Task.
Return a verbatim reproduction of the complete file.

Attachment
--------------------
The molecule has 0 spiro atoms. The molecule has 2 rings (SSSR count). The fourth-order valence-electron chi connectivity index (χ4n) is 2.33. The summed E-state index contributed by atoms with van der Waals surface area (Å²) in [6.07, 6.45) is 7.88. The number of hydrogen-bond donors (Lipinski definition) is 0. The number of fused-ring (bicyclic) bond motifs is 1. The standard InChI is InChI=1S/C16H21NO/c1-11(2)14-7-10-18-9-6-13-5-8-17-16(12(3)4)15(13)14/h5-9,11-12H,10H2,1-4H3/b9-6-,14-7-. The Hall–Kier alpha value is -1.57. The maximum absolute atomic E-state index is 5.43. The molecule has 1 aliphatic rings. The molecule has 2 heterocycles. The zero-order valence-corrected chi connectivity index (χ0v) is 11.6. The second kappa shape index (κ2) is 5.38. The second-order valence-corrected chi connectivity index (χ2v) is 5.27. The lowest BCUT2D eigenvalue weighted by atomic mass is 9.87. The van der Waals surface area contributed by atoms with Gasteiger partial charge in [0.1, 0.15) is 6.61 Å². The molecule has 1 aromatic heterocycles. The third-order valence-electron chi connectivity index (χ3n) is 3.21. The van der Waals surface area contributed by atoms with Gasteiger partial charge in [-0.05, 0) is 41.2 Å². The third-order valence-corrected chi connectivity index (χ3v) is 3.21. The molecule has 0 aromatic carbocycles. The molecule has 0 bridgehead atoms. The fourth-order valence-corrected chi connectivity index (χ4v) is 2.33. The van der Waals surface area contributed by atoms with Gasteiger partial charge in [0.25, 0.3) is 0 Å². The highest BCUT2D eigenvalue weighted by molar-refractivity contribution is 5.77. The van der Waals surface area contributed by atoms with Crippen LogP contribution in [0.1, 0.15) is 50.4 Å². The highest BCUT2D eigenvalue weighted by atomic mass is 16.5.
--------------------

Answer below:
The molecule has 0 spiro atoms. The molecule has 2 rings (SSSR count). The fourth-order valence-electron chi connectivity index (χ4n) is 2.33. The summed E-state index contributed by atoms with van der Waals surface area (Å²) in [6.07, 6.45) is 7.88. The number of hydrogen-bond donors (Lipinski definition) is 0. The number of fused-ring (bicyclic) bond motifs is 1. The standard InChI is InChI=1S/C16H21NO/c1-11(2)14-7-10-18-9-6-13-5-8-17-16(12(3)4)15(13)14/h5-9,11-12H,10H2,1-4H3/b9-6-,14-7-. The Hall–Kier alpha value is -1.57. The maximum absolute atomic E-state index is 5.43. The molecule has 1 aliphatic rings. The molecule has 2 heterocycles. The zero-order valence-corrected chi connectivity index (χ0v) is 11.6. The second kappa shape index (κ2) is 5.38. The second-order valence-corrected chi connectivity index (χ2v) is 5.27. The lowest BCUT2D eigenvalue weighted by atomic mass is 9.87. The van der Waals surface area contributed by atoms with Gasteiger partial charge in [0.1, 0.15) is 6.61 Å². The molecule has 1 aromatic heterocycles. The third-order valence-electron chi connectivity index (χ3n) is 3.21. The van der Waals surface area contributed by atoms with Gasteiger partial charge in [-0.05, 0) is 41.2 Å². The third-order valence-corrected chi connectivity index (χ3v) is 3.21. The molecule has 0 aromatic carbocycles. The molecule has 0 bridgehead atoms. The fourth-order valence-corrected chi connectivity index (χ4v) is 2.33. The van der Waals surface area contributed by atoms with Gasteiger partial charge in [0.25, 0.3) is 0 Å². The highest BCUT2D eigenvalue weighted by molar-refractivity contribution is 5.77. The van der Waals surface area contributed by atoms with Crippen LogP contribution in [0.1, 0.15) is 50.4 Å². The highest BCUT2D eigenvalue weighted by atomic mass is 16.5.